The merge between Safeway and Morrisons
I am investigating the merging of the two companies Safeway PLC and Wm Morrison Supermarkets PLC, and looking at the problems and successes that have arisen from it. From this, a balance of situations can be clearly seen and concluded whether the take over of Safeway’s by Morrisons was overall a success. Merging is a form of in-organic growth and integration of two companies into one larger company. This action is often voluntary and involves either stock swap or cash payment.
Usually mergers occur in a friendly setting where executives from the respective companies participate in a due diligence process (where one company wants harm to be avoided to another) to ensure a successful combination of all parts. This is the common factor of difference between merging and acquisitions: acquisitions happen through a hostile takeover by the majority of outstanding shares of the company being bought on the stock market and therefore are involuntary.
Safeway was founded in 1962 and owned by Kohlberg Kravis Roberts Company, later sold to Argyll Stores in 1986. It specialized in Fresh readily available food and boasted its high quality of customer service with the slogan “the friendliest store in town”. After it managed to recover from
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Morrisons was founded in 1899 by William Morrison and has always stayed in his family. It has a total of 355 stores in the U. K. (including those of Safeway). It is the fourth supermarket retailer in the U. K. , behind Asda, Tesco and Sainsbury’s. Morrison’s main strategies are based on doing the basics efficiently, selling predominantly food at low prices, putting all their concentration into the food sector and not expanding into non-food services like Tesco and Sainsbury’s have (e. g. loans, insurance, clothes etc).
Secondly unlike any other supermarket they do not contract out any of their work: they are completely dependent upon themselves and all their packaging and producing is entirely in house. Thirdly they are environmentally and socially conscious: they strongly support all recycling, making it their objective to increase the amount of recycled products collected by 7% each year. Additionally, they adopt a charity every year and help them raise money. In January 2003, Safeway made its concerns public and announced that it needed a buyer.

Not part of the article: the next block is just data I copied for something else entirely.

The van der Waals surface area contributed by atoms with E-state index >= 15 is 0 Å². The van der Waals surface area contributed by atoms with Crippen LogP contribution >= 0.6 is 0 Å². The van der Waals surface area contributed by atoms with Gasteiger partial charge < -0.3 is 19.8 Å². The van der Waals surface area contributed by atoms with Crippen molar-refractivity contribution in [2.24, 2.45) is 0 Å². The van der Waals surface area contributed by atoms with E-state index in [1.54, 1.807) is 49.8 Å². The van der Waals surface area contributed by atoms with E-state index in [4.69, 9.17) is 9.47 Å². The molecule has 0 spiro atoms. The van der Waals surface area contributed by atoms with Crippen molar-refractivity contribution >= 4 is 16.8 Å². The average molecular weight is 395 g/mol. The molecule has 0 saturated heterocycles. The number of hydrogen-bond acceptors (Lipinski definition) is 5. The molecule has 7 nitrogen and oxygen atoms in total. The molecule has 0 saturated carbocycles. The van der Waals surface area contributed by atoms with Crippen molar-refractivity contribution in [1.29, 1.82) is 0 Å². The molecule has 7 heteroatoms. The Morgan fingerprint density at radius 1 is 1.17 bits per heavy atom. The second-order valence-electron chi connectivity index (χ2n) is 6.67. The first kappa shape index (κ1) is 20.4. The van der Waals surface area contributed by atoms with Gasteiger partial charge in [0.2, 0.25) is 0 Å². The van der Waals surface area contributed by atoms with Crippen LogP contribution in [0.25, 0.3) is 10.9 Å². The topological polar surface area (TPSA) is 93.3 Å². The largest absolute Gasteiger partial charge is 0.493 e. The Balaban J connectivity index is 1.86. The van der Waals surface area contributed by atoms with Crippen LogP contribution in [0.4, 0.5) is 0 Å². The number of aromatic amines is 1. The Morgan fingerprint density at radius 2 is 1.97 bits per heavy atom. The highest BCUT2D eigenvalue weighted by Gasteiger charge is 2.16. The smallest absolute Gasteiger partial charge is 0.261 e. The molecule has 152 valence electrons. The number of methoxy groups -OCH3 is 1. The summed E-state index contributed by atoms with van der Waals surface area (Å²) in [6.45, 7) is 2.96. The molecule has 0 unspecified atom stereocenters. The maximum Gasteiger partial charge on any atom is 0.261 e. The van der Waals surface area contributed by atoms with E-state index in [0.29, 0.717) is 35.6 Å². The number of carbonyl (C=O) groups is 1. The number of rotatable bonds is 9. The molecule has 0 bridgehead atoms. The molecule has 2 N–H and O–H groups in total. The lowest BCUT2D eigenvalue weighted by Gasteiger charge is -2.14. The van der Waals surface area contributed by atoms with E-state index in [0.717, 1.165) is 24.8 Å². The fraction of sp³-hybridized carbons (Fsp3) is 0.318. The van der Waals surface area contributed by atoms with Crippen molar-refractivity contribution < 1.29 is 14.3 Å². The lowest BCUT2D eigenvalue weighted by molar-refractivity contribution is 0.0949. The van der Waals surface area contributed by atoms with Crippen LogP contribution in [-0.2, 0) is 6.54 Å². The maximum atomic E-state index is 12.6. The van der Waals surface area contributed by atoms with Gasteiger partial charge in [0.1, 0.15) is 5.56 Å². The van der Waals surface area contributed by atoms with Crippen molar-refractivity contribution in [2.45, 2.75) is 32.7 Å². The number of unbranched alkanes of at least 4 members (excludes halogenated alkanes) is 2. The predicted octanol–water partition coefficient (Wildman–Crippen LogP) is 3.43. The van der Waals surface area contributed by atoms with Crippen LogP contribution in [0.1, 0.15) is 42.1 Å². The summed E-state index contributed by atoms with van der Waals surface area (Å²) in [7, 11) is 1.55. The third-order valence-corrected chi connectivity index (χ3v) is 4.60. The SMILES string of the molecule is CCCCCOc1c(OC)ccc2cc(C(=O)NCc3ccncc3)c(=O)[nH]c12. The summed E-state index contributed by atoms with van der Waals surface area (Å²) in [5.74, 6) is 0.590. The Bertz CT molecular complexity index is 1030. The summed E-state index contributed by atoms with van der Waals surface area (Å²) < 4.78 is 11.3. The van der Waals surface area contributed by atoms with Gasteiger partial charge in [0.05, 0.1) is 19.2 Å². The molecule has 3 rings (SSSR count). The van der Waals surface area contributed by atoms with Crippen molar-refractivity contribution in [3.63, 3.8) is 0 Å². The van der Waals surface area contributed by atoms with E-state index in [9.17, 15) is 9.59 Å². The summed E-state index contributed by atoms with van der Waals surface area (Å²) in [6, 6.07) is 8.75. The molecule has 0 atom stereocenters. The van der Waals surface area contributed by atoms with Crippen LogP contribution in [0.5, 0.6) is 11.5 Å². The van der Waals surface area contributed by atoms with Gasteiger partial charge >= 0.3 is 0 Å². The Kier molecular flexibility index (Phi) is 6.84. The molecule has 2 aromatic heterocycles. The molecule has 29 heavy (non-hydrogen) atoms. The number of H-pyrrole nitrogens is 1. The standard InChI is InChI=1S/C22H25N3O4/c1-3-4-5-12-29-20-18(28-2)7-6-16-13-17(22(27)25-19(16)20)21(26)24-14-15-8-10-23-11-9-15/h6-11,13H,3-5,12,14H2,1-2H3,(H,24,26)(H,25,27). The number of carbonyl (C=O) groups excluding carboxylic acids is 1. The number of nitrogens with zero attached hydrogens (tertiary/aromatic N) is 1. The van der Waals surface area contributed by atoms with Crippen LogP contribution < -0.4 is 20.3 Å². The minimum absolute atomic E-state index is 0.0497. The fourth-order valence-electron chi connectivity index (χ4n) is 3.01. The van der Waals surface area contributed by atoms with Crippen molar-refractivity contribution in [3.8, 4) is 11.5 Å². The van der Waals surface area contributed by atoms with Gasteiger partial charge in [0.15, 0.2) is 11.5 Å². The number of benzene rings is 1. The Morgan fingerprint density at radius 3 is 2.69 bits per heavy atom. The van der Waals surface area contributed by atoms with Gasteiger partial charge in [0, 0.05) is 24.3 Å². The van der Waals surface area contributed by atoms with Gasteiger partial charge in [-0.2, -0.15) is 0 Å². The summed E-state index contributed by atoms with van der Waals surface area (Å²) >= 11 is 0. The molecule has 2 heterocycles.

Only a few bidders seemed appropriate including Tesco, Asda, Sainsbury, Philip Green (owner of Trackdean Investments Limited) and Morrisons. Tesco, Asda and Sainsbury’s bids were refused by the competition commission as to prevent a strong monopoly position happening. This is where a company owns 25% or more of the market share which can be very domineering and cause damage to other competitors and prevent a healthy economy of that industry. Philip Green backed out which left Morrisons to lead the bidding. On the 15th of December, Morrisons bid of 3bn was considered and accepted 4 months later.
However, on order of the Competition Commission, Morrisons had to sell off (originally 52) 50 Safeway stores. These were bought by John Lewis, Sainsbury’s and Tesco. This increased Morrison’s market share to 13. 4% and stores to 355 (with Safeway Compact disposal). Out of these options, I think the main reason Morrisons decided to merge was to gain new geographical markets. Morrisons was largely concentrated in the English Midlands and the north of England with no stores being much further south than this.
Safeway stores were largely based south of this extending from Cornwall to Kent so seemed like a perfect match to widen Morrisons target market. (See below) Secondly, buying Safeway’s will have protected Morrisons against competition. Safeway’s were a much bigger company than Morrisons and always prevented them from taking fourth place in the market share of supermarket retail. Not only this, but increasing their size so much has made a larger size gap between them and Waitrose (fifth), Iceland (sixth) reducing chances that they can overtake them.